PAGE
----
Coffea Arabica is a tree native to the highlands of South Western Ethiopia. Once per year the mature plants yield fruit that we call “cherries”. Within each cherry are two seeds that, when processed and roasted properly can yield wonderful flavours.
The process begins in the nursery. It is generally accepted that all good coffee is of the Arabica species, however within this species there are thousands of varieties that have developed in the wild over millennia and in cross-breeding fields over recent centuries. Examples of common varieties include Bourbon, Typica, Caturra, Catuai, Catimor and Mundo Novo. There are many others, each of them with subtle differences and each appropriate to particular growing conditions.
Coffee trees are transferred from a nursery to a farmer’s field after approximately one year. It takes another 2 to 4 years for them to fully mature into fruit-yielding trees that can be harvested.
A mature coffee tree will bloom with many white, jasmine-scented flowers following heavy rainfall. Once pollinated, these flowers will yield small, green “cherries” that will ripen into a deep red over a period of 6 to 9 months, depending on environmental conditions and the variety of coffee. During the ripening process the seeds inside the cherries are accumulating sugars, acids and other material that can be developed into flavour during roasting. Coffee trees grown at high altitude take much longer to mature due to cooler temperatures and they are generally more “dense” – more plant material (especially sugar) is packed into them over this added time, giving them a much greater potential for aroma and sweetness.
Once picked the coffee must be processed immediately to prepare it for export and to prevent mould and wild fermentation of the fruit. In the washed method of processing coffee, ripe cherries are immediately “depulped” to separate the fruit from the seeds. The seeds then ferment, often overnight, to loosen up the sticky, sugar dense mucilage gel that still surrounds the seeds after depulping. Once fermented these seeds are run through a trough full of fresh water to be completely cleaned. They are then set out to dry on large patios under the heat of the sun.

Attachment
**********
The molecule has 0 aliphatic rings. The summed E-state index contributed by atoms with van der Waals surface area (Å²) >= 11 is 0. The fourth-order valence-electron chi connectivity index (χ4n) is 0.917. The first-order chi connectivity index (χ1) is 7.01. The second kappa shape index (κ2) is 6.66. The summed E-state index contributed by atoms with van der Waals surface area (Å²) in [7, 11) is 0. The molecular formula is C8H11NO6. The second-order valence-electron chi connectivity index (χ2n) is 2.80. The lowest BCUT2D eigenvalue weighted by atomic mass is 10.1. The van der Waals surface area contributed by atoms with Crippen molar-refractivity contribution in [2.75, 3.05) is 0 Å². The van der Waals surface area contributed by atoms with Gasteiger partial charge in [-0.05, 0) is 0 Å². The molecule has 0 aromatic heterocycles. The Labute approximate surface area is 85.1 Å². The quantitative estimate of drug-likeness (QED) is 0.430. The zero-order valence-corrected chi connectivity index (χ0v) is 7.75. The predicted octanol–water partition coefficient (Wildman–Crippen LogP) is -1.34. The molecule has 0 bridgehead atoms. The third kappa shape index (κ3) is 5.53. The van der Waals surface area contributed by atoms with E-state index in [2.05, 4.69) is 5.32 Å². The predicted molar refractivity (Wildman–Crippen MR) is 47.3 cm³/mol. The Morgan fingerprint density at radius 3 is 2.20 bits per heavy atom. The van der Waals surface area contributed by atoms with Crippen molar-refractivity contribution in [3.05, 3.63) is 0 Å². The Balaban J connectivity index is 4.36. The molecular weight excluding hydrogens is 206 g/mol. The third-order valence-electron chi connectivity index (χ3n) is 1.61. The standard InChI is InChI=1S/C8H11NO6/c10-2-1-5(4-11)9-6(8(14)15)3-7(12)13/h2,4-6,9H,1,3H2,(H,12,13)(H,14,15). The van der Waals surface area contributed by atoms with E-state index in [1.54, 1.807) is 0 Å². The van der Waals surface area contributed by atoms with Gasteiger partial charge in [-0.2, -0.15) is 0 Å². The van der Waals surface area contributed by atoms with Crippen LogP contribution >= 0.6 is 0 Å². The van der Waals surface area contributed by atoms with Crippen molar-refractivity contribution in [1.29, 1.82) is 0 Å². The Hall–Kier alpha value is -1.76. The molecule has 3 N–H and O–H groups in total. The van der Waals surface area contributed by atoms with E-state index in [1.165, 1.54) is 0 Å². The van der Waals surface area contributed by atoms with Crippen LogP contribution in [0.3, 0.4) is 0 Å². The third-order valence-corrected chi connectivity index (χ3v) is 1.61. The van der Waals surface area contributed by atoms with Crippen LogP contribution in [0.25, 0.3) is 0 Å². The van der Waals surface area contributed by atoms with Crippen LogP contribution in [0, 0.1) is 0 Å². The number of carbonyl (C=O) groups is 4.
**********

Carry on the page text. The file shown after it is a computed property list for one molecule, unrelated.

The natural processing method differs in that cherries are allowed to over-ripen on the trees until they reach a deep purple colour. These over-ripe cherries are then picked and laid out on drying patios without pulping. The coffee is fully dried within its fruit and only when this drying process has completed is the fruit removed in a “hulling” machine that uses friction to rub the fruit material away.
Dry coffee is prepared for export immediately after harvest to ensure the coffee is still fresh once it arrives at the roaster’s warehouse. Once sold, the coffee is transported by truck to the nearest port where it is loaded onto a cargo ship. Most coffee lands in North America at the ports of New York, Houston and Oakland, CA. From these ports coffee is distributed to roaster’s warehouses for all to enjoy!